Brian Stewart told people so. For four historically triumphant years, he contended that the Connecticut women's basketball team was greater than the sum of coach Geno Auriemma's prize recruits, a conga line of achievers that included Stewart's daughter, once-in-a-generation talent Breanna.
Daddy Stewart — a recreational gym rat in his spare time from his job as a technician at a Syracuse hospital and a motivational conspirator in his daughter's career — could foresee the Connecticut beatdowns happening this season despite the exodus last spring of the players who would become the first three chosen in the WNBA draft.
He could even imagine that the Huskies, supposedly rebuilding after four consecutive national championships, would be where they are: 11-0, riding an 86-game winning streak, four victories shy of the NCAA record — women's and men's — that Connecticut established in 2010.
Well, he could almost imagine it.
"I probably would have thought they would already have lost one here or there," Stewart said. "They've had, you know, a pretty tough schedule."
Among the 11 victims are Florida State, Baylor, Notre Dame and Ohio State. All still ranked No. 12 or higher in last week's poll. Next up: a visit on Thursday night to unbeaten Maryland, ranked No. 3 in the USA Today coaches poll, and probably the last serious obstruction between the Huskies and the shattering of their record.
"To do what they're doing is a testament to the M.O. of the team and the program," Stewart said.
Which is, in his informed opinion?
"I personally know that Breanna was no princess there — just the opposite," he said. "So I'd say, 'Check your ego at the door. It's not about you.' "
This season, unavoidably, is about Auriemma, about putting to rest the notion that his record 11 career Division I titles (again, for men's and women's basketball) have primarily been about charismatically pitching to recruits and their parents.
It has also become, at least thus far, a thumbs-down rejoinder to the women's sports degraders, forever skeptical or outright dismissive of Connecticut's dominance, based on the false presumption that the Huskies seldom had worthy competition.
What the critics have failed to grasp, Stewart said, is that the success is as much about how Connecticut recruits as it is about whom.
"They go after more than basketball talent at UConn," Stewart said. "They recruit personalities driven to win."
After no lost games since November 2014, and after the graduations of Stewart, Moriah Jefferson and Morgan Tuck — the aforementioned top three draft picks — many had this season pegged as comeuppance for Connecticut, and even Auriemma called it in advance "a great unknown."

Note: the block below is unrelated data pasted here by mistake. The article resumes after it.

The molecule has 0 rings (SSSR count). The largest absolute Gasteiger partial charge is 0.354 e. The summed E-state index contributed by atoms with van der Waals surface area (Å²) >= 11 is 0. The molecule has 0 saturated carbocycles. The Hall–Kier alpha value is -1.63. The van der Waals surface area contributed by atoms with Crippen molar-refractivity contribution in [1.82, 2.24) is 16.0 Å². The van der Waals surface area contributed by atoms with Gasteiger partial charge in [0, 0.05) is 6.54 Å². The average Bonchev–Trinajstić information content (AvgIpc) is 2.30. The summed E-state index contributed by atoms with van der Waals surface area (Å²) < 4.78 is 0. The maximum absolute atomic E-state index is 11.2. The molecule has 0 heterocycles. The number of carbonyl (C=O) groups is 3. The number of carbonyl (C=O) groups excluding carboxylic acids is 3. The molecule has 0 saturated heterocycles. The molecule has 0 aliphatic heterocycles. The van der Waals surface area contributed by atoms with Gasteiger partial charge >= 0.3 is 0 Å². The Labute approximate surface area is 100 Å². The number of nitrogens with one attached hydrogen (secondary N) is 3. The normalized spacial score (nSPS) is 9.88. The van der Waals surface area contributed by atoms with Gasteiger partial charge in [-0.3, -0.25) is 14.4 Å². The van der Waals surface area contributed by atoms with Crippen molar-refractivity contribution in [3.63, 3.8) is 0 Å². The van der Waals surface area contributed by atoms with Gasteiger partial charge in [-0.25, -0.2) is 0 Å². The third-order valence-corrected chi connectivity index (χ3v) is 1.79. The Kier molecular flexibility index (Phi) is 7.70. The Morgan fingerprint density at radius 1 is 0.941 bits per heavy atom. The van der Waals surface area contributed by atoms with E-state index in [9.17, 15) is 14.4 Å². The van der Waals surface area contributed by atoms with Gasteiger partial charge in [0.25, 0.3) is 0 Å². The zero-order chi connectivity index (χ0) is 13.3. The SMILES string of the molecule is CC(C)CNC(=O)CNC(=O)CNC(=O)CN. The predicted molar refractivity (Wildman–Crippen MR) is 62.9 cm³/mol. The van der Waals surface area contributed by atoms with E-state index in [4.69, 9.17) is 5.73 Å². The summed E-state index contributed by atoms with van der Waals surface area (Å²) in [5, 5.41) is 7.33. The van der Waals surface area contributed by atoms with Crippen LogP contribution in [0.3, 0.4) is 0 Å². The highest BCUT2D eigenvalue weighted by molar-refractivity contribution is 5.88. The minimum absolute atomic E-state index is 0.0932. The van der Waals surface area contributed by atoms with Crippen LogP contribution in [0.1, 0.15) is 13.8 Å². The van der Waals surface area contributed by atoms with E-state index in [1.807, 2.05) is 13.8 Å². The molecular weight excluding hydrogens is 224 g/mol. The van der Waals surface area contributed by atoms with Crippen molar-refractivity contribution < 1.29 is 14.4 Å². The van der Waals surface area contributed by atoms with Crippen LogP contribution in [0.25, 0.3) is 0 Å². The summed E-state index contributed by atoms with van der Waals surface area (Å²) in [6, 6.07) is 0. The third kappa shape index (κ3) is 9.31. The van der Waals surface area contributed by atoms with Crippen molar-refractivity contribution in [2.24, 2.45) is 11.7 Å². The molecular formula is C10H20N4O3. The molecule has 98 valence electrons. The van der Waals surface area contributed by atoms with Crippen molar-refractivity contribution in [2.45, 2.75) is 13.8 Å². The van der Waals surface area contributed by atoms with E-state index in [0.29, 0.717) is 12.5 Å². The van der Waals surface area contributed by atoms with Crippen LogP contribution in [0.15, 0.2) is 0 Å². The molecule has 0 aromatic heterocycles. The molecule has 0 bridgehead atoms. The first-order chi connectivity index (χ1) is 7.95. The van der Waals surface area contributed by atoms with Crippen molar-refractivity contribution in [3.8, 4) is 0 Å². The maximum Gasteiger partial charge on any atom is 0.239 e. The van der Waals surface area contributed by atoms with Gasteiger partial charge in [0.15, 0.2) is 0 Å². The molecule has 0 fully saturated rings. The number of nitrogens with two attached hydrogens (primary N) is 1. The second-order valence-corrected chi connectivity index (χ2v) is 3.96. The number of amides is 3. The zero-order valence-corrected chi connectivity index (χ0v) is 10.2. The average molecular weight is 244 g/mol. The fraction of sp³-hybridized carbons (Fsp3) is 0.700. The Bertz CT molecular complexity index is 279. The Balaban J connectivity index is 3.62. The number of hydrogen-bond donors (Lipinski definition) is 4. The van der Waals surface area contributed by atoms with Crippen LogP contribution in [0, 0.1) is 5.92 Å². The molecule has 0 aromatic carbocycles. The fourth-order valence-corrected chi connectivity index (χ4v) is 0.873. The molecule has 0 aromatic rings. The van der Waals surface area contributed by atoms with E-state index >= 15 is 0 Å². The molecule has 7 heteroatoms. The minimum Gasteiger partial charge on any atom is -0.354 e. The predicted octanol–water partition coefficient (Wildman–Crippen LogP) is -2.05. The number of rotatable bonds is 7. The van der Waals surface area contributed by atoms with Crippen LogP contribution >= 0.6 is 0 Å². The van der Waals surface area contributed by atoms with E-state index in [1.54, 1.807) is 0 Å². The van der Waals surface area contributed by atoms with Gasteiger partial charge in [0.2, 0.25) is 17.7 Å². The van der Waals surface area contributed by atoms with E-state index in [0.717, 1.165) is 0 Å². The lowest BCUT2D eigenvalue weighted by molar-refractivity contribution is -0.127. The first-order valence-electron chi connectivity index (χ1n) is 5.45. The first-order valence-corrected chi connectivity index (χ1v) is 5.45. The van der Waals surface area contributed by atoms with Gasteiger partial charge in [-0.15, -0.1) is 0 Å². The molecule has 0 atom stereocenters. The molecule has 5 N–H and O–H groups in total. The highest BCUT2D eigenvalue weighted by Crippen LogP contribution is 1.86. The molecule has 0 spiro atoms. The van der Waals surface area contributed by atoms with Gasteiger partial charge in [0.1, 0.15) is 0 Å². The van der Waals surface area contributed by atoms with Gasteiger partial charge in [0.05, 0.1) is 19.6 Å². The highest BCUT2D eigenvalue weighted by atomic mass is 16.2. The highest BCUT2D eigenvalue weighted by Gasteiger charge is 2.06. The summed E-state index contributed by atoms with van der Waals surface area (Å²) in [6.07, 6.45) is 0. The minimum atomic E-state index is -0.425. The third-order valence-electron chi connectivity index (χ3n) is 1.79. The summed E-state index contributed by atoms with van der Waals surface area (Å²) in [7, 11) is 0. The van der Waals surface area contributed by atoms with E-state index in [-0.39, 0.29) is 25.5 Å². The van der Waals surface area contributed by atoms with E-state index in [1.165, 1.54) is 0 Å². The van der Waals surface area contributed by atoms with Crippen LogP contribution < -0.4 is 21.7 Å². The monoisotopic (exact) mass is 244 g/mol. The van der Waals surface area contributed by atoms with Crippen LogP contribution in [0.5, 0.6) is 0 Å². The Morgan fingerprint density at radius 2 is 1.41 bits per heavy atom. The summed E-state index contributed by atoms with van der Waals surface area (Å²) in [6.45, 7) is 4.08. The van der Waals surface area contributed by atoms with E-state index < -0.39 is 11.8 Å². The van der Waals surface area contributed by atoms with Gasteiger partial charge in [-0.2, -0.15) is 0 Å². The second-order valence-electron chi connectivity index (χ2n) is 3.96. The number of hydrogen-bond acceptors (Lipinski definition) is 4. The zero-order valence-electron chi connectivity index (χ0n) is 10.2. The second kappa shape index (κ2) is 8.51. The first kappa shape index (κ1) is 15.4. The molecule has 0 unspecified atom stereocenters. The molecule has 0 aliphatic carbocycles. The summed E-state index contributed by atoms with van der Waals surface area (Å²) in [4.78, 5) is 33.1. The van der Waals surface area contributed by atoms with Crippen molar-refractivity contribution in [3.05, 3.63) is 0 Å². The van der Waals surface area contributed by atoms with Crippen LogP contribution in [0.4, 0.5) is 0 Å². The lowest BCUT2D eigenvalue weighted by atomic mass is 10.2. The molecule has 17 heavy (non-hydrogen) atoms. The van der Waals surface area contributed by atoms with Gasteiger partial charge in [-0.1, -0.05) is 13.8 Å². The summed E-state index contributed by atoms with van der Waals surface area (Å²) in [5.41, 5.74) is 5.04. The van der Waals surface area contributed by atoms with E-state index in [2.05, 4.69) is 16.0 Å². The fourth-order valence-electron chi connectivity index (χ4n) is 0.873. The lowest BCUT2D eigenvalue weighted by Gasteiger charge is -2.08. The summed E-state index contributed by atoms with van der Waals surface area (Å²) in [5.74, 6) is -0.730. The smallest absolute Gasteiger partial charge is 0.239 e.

Before we go further, we must put comeuppance into proper UConn context.
Four rotation players did return, including Katie Lou Samuelson, the country's highest-rated 2015 recruit; a solid veteran in Kia Nurse; and two skilled forwards in Napheesa Collier and Gabby Williams. The team also gained the nation's top point guard prospect, freshman Crystal Dangerfield.
Conversely, Auriemma had no preseason All-Americans, no front-line size which with to make the rim area a no-trespass zone and a bench that typically goes no deeper than two players. And his primary competitors, believed to be Baylor and Duke, were returning their most formidable players.
A betting person might have heeded the hopeful prophecy of Louisville coach Jeff Walz, who while paying homage to Auriemma said last spring: "Things eventually change. Next year they lose three great players and might lose in the Elite Eight, as if that would be horrible."
And that could happen, because this Connecticut team is not universally feared in the way last season's Huskies were.
In its opener at Florida State, Connecticut was one converted jumper from losing at the buzzer. The victory over Baylor required a breakout performance from the still froshlike, erratic Dangerfield. If the winning streak ends at Maryland, no one will be shocked.
Or devastated, in Auriemma's stated case.
"What's the difference if we win 90 or 91 or 92? Who cares?" he said after a 43-point annihilation of Nebraska last week. "We already won 90."
This, of course, was the coach playing it coy, having it both ways. Auriemma fully comprehends what another unbeaten season — or fifth consecutive championship — would mean for his already unmatched legacy.
Auriemma is, for now, still No. 1, and people, for once, are asking how.
The answers, in part, invariably point to him and his M.O.
The Huskies hustle: "I watch the games, and you can see it plain as day. They're running hard down the court when the other team is jogging," Brian Stewart said.
They pass: "They move the ball better than any team in the country," Jeff Mittie, the coach of Kansas State, said this month after the Huskies handed his team its first loss.
Intimidation: When DePaul visited UConn on Dec. 1, the Blue Demons were ranked No. 15 — and trailed after one quarter 37-6.
Growth: "Not everyone can be in that leading role," Auriemma said of his returnees before the season. "But some can't wait to start doing bigger parts. I think the four — Kia and Katie Lou, Gabby and Napheesa — they want bigger roles, but it's going to be a learning process."
They would appear to be acing a Berlitz course in basketball leadership, but certainly realize they have done nothing yet except to reinstall a burden of championship expectation that they will eventually feel.